The percentage of school leavers who intend to attend university degree courses continues to increase in Northern Ireland.
Trial figures from the Ministry of Education show that the percentage of students who say they go on to higher education fell from 43.1% of leavers in 2017/18 to almost half to 47.9% in 2019/20.
At the same time, the number of school leavers who intend to pursue vocational education at one of Northern Ireland’s regional colleges is falling, from 33.5% of school leavers four years ago at 29.2% in 2019/20.
The statistics were released by Education Minister Michelle McIlveen after a question from SDLP MP Justin McNulty and show that there is still work to be done to promote the benefits of the continuing education system.
If we look at the physical number of school leavers heading to university, the overall figure has increased from 9,283 in 2017/18 to 9,907 in 2019/20. At the same time, the number of people intending to pursue higher education increased from 7,225 to 6,039.
There was a sharp increase in the proportion of school leavers whose destination was registered as higher education in 2019/20.
The ministry said this appears to be the result of an increase in the number of students achieving the A-level grades required for admissions and an increase in the maximum number of students allowed into higher education institutions in Ireland. North.
Where Northern Ireland begins to succeed is in keeping young people leaving school in the country to continue their education.
Concerns have been expressed about a ‘brain drain’ with students choosing to travel to the UK or further afield to continue their education, but statistics show more and more are choosing to stay at home.
The number of students who intend to stay in Northern Ireland to attend university has increased from 67.3% in 2017/18 to 73.5% in 2019/20.
Those looking to travel to other parts of the UK to take university courses declined over the same period, from 30.2% in 2017/18 to 24.3% in 2019/20.
There has been a similar drop in the number of people intending to travel further for continuing education courses.
Some 89.6% intended to stay in Northern Ireland in 2019/20, up from 87.2% two years earlier.
Last month, the head of North West College said people in the higher education sector were ready to offer more to provide the talent needed for Northern Ireland’s economic future, but additional support for the sector was needed.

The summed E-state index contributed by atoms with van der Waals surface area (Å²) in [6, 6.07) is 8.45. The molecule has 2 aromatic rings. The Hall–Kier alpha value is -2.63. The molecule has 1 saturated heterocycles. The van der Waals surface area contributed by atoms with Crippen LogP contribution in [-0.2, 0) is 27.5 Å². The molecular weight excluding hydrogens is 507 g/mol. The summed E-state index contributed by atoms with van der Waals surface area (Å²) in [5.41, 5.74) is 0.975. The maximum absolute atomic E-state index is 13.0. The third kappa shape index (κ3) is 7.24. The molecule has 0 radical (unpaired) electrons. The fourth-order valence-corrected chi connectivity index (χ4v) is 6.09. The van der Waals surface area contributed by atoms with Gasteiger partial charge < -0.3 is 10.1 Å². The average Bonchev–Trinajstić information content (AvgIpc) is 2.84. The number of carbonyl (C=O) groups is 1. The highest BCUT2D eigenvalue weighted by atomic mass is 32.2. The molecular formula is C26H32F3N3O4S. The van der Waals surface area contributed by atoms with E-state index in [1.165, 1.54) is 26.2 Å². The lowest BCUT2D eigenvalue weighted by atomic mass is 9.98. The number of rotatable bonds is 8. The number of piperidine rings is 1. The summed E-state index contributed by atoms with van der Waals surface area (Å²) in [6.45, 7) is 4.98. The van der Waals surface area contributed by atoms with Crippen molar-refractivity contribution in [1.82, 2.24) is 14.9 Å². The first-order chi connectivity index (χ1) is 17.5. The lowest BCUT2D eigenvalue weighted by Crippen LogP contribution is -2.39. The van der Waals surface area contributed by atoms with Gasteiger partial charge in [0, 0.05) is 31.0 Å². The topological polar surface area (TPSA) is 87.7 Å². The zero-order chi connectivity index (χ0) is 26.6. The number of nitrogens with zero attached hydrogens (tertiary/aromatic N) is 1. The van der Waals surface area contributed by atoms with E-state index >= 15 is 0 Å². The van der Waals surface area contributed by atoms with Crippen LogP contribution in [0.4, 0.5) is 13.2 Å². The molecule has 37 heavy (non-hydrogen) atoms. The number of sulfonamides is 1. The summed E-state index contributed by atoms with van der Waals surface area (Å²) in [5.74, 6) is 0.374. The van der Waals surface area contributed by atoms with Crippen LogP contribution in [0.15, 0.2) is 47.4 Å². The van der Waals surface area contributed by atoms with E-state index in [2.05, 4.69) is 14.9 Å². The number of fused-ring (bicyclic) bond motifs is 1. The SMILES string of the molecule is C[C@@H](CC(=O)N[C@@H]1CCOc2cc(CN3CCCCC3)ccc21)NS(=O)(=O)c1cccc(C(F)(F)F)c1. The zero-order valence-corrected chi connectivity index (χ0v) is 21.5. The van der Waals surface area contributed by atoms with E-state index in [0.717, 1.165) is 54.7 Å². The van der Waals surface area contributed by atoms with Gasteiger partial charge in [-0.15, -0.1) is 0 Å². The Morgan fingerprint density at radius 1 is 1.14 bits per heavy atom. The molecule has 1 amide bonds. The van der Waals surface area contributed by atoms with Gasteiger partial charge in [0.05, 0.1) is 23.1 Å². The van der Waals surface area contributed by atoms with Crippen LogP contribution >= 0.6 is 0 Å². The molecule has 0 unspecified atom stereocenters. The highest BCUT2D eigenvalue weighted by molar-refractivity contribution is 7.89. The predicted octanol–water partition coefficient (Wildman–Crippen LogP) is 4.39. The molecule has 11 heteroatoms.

“Each year our industry, which injects £ 126million per year into the local economy, helps over 60,000 students reach their full potential regardless of the career path they choose,” said Leo Murphy , director general and director of the college.
“This is made possible through dedicated courses and relationships with over 9,000 employers across the country who are well positioned to provide valuable on-the-job training to our learners and enable them to be ‘ready for work. »As well as a training of leading speakers. our students in what our employers need.
“Reviews of the education system show that after 16 years more guidance and investment needs to be directed towards vocational studies that offer young people options beyond academia and provide the key skills and knowledge to take on roles in many key sectors of the economy, including manufacturing, fintech and healthcare.
“This can be done through the in-depth implementation of the long-awaited 14-19 strategy and investment in courses that provide students with access to that real-world work experience that sets our learners apart and equips them with the skills. vital to making them the main drivers of our economy. “
Work must begin to ensure that young people are informed about the range of resources, courses and qualifications on offer at the six higher education institutions, he said.
He added, “There is a lot of talk about the perceived ‘brain drain’ of our young people leaving for college. Our solution to this problem is to increase awareness of the local continuing education system and what it can offer our young learners at a fraction of the cost.
“Our schools have a duty to work in partnership with local higher education institutions to provide our young people with information on the options that are best for them. This will help put some of our younger generations on the right path, which will both be good for them and create added value for our local economy and, therefore, society. “